Report from Wales’ win in Ireland as Wilson leaves O’Neill fighting for his job

Harry Wilson showed his star quality with a trademark free kick winner – to leave Ireland boss Martin O’Neill fighting for his job.

Not for the first time this season Wilson has pinged home a spectacular free kick in a huge stadium.

The Liverpool star, on loan at Derby, netted a classic cup strike at Old Trafford to level the game in September before they won a penalty shoot-out.

At the Aviva, the 21-year-old winning his sixth cap, gave Wales a 58th minute lead with another fine strike.

Lighting up a dour game, Harry Arter left a leg in late to foul Connor Roberts 25 yards out, and Wilson curled over the wall.

His cause was helped by Darren Randolph skipping the wrong way as it was hit.

O’Neill is now facing questions over his future, although it’s a struggle to think of who would do any better with a limited squad.

Five defeats in their last nine games over 12 months is miserable for Ireland, and just one win in June against the USA. They were jeered off the pitch.

This was Giggs’ investment in youth, just like England boss Gareth Southgate, paying an early dividend.

In the absence of Gareth Bale and Aaron Ramsey Giggs threw in his youngsters with a front five with an average age under 21, and they had to learn quickly.

They have only won three competitive games without Bale since his debut and this was what Giggs’ called "Plan B".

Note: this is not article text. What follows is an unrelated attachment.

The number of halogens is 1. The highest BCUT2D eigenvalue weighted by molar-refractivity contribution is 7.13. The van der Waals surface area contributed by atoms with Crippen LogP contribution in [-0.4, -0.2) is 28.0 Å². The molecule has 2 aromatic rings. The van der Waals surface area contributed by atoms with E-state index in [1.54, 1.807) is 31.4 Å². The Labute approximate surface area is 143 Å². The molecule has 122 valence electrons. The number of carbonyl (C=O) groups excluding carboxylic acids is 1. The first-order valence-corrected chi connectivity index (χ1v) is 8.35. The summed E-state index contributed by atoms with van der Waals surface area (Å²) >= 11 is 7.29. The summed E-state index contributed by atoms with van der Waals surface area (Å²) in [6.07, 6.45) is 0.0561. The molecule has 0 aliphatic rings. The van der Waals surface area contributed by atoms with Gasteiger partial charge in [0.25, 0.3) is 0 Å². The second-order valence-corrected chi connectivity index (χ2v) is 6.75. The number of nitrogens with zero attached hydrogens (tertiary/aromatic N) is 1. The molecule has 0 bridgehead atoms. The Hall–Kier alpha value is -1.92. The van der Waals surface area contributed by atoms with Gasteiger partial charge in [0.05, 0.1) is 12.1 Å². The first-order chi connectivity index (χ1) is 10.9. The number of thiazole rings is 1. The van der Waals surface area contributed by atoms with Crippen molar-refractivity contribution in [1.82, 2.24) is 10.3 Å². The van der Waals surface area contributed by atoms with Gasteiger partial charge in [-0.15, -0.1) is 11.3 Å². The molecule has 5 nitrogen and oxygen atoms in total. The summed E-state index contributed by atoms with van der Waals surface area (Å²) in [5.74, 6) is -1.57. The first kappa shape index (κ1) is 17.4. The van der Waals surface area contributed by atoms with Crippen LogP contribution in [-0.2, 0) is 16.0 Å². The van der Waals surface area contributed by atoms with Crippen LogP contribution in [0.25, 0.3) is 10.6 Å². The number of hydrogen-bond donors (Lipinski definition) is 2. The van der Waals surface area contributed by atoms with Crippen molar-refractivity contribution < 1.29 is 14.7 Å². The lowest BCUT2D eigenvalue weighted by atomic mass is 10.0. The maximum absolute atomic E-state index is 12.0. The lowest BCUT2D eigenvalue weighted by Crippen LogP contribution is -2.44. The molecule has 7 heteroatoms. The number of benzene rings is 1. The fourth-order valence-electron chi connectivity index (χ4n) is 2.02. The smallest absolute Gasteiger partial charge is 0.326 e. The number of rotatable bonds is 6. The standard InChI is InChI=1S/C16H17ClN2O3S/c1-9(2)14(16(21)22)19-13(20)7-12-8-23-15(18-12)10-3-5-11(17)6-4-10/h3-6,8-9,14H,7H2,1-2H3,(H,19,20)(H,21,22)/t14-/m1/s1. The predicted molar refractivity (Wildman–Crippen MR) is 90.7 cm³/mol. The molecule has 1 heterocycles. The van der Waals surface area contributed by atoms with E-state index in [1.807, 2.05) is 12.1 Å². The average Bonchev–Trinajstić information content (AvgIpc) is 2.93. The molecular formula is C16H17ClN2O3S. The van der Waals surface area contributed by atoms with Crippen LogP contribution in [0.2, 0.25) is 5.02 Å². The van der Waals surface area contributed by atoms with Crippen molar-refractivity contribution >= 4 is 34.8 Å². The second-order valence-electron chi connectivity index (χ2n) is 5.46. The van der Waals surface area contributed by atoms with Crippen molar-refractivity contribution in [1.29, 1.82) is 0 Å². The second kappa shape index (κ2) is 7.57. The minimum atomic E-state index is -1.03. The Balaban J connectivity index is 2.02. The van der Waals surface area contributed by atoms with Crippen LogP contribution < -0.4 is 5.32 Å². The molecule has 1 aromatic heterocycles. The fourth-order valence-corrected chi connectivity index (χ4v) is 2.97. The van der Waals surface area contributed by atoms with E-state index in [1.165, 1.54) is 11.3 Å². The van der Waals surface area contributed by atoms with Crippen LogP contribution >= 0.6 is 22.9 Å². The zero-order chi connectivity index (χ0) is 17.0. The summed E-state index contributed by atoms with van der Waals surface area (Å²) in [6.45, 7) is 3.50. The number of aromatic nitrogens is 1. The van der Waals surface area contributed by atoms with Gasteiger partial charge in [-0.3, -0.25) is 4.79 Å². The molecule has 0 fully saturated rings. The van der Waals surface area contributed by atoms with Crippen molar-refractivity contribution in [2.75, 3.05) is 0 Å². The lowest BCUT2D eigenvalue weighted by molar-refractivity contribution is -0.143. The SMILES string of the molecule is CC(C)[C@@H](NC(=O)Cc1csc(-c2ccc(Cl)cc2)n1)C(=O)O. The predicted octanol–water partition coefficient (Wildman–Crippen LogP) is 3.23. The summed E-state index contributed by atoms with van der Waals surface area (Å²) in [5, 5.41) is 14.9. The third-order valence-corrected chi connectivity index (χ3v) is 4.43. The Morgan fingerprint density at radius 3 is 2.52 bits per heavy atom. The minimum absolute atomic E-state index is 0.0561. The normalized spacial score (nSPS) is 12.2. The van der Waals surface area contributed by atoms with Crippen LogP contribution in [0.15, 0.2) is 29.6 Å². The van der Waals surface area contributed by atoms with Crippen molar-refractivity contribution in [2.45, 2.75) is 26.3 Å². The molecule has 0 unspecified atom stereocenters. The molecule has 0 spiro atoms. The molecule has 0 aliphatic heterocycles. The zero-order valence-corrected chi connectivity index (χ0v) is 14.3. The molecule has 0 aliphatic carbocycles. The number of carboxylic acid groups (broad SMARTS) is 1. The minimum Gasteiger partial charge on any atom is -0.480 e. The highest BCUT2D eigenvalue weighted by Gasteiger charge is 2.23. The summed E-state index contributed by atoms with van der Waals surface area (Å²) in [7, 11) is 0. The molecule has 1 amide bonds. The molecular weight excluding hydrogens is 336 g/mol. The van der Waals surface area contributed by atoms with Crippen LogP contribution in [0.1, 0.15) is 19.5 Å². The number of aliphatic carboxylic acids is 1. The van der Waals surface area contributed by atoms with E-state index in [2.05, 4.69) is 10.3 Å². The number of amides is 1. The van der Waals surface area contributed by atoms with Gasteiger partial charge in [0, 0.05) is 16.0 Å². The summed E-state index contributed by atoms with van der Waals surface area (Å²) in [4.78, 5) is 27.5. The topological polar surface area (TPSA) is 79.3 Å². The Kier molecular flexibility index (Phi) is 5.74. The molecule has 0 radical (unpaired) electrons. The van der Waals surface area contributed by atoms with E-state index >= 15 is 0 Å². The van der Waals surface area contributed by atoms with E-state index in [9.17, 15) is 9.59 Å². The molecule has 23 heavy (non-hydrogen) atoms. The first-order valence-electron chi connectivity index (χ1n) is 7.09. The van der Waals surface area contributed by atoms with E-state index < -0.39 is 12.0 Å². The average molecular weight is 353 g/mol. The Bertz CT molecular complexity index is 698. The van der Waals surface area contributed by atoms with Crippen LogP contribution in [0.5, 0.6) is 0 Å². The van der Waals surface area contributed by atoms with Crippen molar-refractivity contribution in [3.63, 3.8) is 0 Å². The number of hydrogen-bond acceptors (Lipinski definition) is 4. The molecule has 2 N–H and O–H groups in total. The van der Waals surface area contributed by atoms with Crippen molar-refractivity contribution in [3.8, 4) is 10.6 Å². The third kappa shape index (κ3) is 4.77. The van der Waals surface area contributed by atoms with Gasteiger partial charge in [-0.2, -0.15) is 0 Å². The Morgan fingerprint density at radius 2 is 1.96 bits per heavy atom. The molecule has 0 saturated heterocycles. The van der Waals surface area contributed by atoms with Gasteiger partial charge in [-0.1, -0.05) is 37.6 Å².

It meant teenager Tyler Roberts up front, 21-year-olds David Brooks and Wilson creating and Matthew Smith, just 18, in midfield.

Even with skipper Ashley Williams, 34, leading the back four, the starting XI average aged was under 25, with seven plying their trade in the Championship.

After taking the lead they grew in confidence, and ran Ireland ragged in the latter stages finding space and threat.

Inexperience on show as early as the ninth when Smith, under pressure by a pass from James Chester, tried to turn on the edge of Wales’ box.

He was robbed by Cyrus Christie, who had time but took an early curling shot well saved by Wayne Hennesey.

But Wales settled, tried to play a passing game, and were clearly the better side.

It could have been more for Wales, with Chester shaving the post with a header.

Wilson’s youthful fitness shone through late in the game too, with one jinking run ino the box going close.

David Brooks’ ball carrying also stretched worn out Ireland and teed up Tyler Roberts for a shot.

Ireland had twice as many Premier League players as Wales starting but have not risen beyond a grind recently.

The half time entertaiment was a walking football demonstration, leaving the Aviva crowd to insert their own joke at the expense of the home side.

For Giggs and Wales, the future looks bright.

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